Maine Medical Malpractice From Misdiagnosis of Lyme Disease

Data released from the Maine Medical Research Center indicates Lyme disease in Maine may be dropping off a bit due to hot, dry weather over the summer. However, this comes, as our Portland medical malpractice attorneys know, after a record-breaking 1,852 cases for the year in 2017. So far this year, 1,069 cases were reported, according to health officials.

Misdiagnosis of Lyme disease remains a cause of substantial consequence. Lyme disease, a bacterial infection spread by ticks, can be cured if treated very aggressively, particularly with early intervention. The hot, dry summers have resulted in lower numbers of ticks this year, which is good news. Unfortunately, people who are misdiagnosed for years suffer extensive health problems – up to and including death. Misdiagnosis of Lyme disease or delayed diagnosis denies a person critical medical intervention necessary to effectively fight the disease.

Misdiagnosis, or an overlooked diagnosis in general, is the most common type of medical malpractice in Maine. It’s important to point out that failure to diagnosis may not in and of itself be the basis for a medical malpractice lawsuit. It is when this failure to diagnose or misdiagnosis results in delayed treatment, improper medical care or no treatment at all – something that worsens a patient’s medical condition and prognosis – that can make such action (or inaction) potentially worth pursuing a Maine medical malpractice lawsuit.

Portland personal injury lawyers also are aware of numerous cases where people had symptoms synonymous with Lyme disease but were actually suffering from something else – and they too suffered significant adverse health impacts from the delay in proper diagnosis. Given the prevalence of Lyme disease in Maine – particularly compared to other states – a misdiagnosis or delayed diagnosis of Lyme disease is something that may be considered outside the accepted standard of care, which is the measure by which we determine whether a medical error is “unreasonable.”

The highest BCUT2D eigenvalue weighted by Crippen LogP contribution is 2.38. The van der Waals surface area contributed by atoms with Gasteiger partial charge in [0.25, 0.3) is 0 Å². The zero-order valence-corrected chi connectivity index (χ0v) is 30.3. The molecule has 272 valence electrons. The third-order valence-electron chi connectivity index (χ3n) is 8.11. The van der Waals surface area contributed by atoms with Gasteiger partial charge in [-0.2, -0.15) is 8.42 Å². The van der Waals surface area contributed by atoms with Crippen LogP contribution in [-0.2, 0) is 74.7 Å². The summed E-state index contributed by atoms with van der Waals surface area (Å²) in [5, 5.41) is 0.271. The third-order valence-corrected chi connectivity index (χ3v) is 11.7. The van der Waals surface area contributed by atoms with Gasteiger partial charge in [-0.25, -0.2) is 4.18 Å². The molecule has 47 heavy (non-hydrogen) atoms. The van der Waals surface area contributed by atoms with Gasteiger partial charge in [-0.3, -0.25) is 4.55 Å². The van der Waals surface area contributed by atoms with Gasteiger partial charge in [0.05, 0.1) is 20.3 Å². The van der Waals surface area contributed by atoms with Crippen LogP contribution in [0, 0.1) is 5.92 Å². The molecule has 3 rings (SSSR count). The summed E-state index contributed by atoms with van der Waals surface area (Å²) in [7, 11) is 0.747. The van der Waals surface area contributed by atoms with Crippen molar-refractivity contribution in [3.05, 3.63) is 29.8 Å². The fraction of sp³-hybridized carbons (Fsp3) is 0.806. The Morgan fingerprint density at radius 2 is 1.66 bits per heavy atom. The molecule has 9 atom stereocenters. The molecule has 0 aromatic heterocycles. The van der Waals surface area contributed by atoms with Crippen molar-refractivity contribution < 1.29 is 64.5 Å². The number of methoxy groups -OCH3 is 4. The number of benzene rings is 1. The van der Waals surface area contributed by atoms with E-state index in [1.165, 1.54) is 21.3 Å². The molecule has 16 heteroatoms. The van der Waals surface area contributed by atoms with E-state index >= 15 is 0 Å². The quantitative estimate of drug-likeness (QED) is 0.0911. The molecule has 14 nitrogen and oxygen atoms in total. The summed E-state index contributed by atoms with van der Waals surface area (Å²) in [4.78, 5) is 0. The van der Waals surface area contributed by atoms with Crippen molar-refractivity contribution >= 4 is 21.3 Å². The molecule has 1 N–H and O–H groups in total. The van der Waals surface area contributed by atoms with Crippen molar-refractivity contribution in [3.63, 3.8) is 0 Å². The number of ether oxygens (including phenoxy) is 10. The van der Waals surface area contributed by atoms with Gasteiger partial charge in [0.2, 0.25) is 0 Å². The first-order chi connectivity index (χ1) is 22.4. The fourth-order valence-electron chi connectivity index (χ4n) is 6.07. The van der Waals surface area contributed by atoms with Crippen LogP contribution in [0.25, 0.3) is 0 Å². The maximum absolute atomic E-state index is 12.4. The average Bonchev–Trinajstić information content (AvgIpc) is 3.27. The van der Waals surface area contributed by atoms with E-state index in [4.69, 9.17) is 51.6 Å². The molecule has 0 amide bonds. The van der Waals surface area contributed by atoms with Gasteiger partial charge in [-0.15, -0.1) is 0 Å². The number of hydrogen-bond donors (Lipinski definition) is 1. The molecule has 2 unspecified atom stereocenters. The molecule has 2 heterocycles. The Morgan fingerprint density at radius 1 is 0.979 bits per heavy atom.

The majority of Maine Lyme disease diagnoses are made in May through October, but that doesn’t mean physicians shouldn’t be on the lookout the possibility a new or existing patient has been dealing with misdiagnosed Lyme disease for months or years. Lyme disease is an especially tricky condition (which can make legal claims for malpractice complicated) that is characterized by flu-like conditions, nausea, swollen glands, neurological problems, joint pain and other issues.

News Center Maine, an NBC affiliate, reported numerous cases of people who are misdiagnosed with Lyme disease in Maine, living for years with debilitating symptoms and not being appropriately treated. One woman reported she was diagnosed with MLS and later ALS – yet none of the treatments she endured for two years and under 23 doctors were accurate. Others lived through years of anxiety, depression, migraines and pain. It turned out to have been a tick bite when she was 13. She was 30 when she was diagnosed.

Bear in mind the test to diagnose the Lyme disease bacteria can fail up to 36 percent of the time. It’s imperative that patients keep pushing for answers – but also that doctors pay careful attention to the symptoms, given the commonness of the condition in Maine. Numerous successful medical malpractice lawsuits for Lyme disease have been filed over the years (as this is not a new phenomenon). Juries in New England have awarded multi-million dollar damages in misdiagnosed Lyme disease medical malpractice claims.

If you have Lyme disease that has been misdiagnosed, contact our experienced Portland medical malpractice attorneys for information on filing a claim.

If you are the victim of Portland medical malpractice, contact Peter Thompson & Associates at 1-800-804-2004 for a confidential consultation to discuss your rights.

Additional Resources:

Hot, dry summers might be cutting into Maine Lyme cases, Nov. 14, 2018, Associated Press

More Blog Entries:

Maine Medical Negligence Not Proven After Discharged Patient Dies in House Fire, Oct. 17, 2018, Portland Maine Medical Malpractice Attorney Blog